Postpone the race to legislate recreational marijuana
The Vermont Senate Government Operations Committee met in early November to hold hearings on how the mechanics of growing and selling marijuana for recreational purposes, might be established—weeks before the full 2016 Legislature returns.
Several columns ago I had requested that this issue be postponed until the state could get many other critical issues under control — the budget, opiate addiction, mental health, Vermont Health Connect, Act 46 and others — my request has fallen on deaf ears.
What I am puzzled by is why the rush and why now? What is behind the need to push through this controversial legislation with so much drug related issues unresolved and getting worse within Vermont and surrounding states? And yes, I do know that there is a difference between opiates and marijuana — subtle as it might be.
According to a recent article in the Wall Street Journal, a poll in the Granite State placed the drug abuse issue in front of the jobs and the economy. On November 8, 2015 the Rutland Herald's editorial stated, " It is ironic that legalization of marijuana is advancing in Vermont at the same time that the state is grappling with a major crisis involving heroin and prescription painkillers."
To the families of the 326 persons who died last year in New Hampshire from overdosing, ironic is a poor word choice. The WSJ's piece noted that the rate of deaths in 2015, in NH, will pass the 2014 total. Is it any wonder that Maggie Hassan, Governor of New Hampshire, is calling for a special session of the legislature to deal with the crisis. Maine's governor, Paul La Page, announced recently that the heroin/opiate crisis in his state is what prompted him to threaten to call up the state's National Guard to assist law enforcement. His state's 208 deaths in 2014, is an epidemic.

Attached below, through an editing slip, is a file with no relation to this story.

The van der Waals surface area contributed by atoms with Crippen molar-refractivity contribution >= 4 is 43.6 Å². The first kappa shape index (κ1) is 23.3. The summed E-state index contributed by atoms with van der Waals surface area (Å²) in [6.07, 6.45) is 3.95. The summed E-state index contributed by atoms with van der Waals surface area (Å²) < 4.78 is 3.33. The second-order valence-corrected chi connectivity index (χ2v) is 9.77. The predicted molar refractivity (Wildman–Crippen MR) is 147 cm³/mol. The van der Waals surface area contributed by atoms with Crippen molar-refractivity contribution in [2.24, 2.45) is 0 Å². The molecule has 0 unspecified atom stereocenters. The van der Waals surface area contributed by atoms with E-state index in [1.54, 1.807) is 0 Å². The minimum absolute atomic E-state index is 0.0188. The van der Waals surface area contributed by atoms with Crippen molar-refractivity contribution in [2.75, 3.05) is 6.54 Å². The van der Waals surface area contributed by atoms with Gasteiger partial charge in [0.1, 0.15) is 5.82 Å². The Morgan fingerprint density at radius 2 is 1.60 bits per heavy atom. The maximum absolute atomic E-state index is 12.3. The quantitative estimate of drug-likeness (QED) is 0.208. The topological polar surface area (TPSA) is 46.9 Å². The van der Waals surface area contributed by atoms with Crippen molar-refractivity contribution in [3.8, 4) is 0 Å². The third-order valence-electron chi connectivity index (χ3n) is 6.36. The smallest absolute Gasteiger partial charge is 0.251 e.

Why can't the Legislature understand the crisis we are facing? The November 5, 2015 editorial in the Brattleboro Reformer noted, "... the best first step to addressing the abuse of illicit drugs in our communities is to legalize them and eliminate the criminal element from the enterprise." How disingenuous a statement coming from a paper whose community is surrounded by drugs and the destruction it has created?
The Senate Operations Committee does not have the final word on the legalization issue—it must go to the Senate's Judiciary Committee chaired by Bennington County's long time senator, Dick Sears. Why my deeply respected senator had changed his position, of entertaining legislation on the legalization, is a mystery to me.
The senator's hometown of Bennington is currently under siege by illegal drugs. There is a lack of drug clinics, counselors and almost no mental health providers. How can he ignore the young adults who have over-dosed--- providing a constant flow into his town's hospital emergency room? The scourge is so widespread that the Bennington Banner headlined the problem on November 7th "Emergency overdose kits (Naloxone) are now free for the asking by just going to The Turning Point Center, on Main Street." One can only wonder why employers are leaving Bennington and those who would have chosen southwestern Vermont are looking elsewhere.
Why don't our legislators have the courage and common sense to just push back the lobbyist, the Cannabis advocates and the growers until such time that we resolve the issues we presently have to contend with? The hordes of visitors from out of state who will be depositing millions of dollars to obtain the locally grown crop can wait a few more years.
Don Keelan writes a bi-weekly column and lives in Arlington
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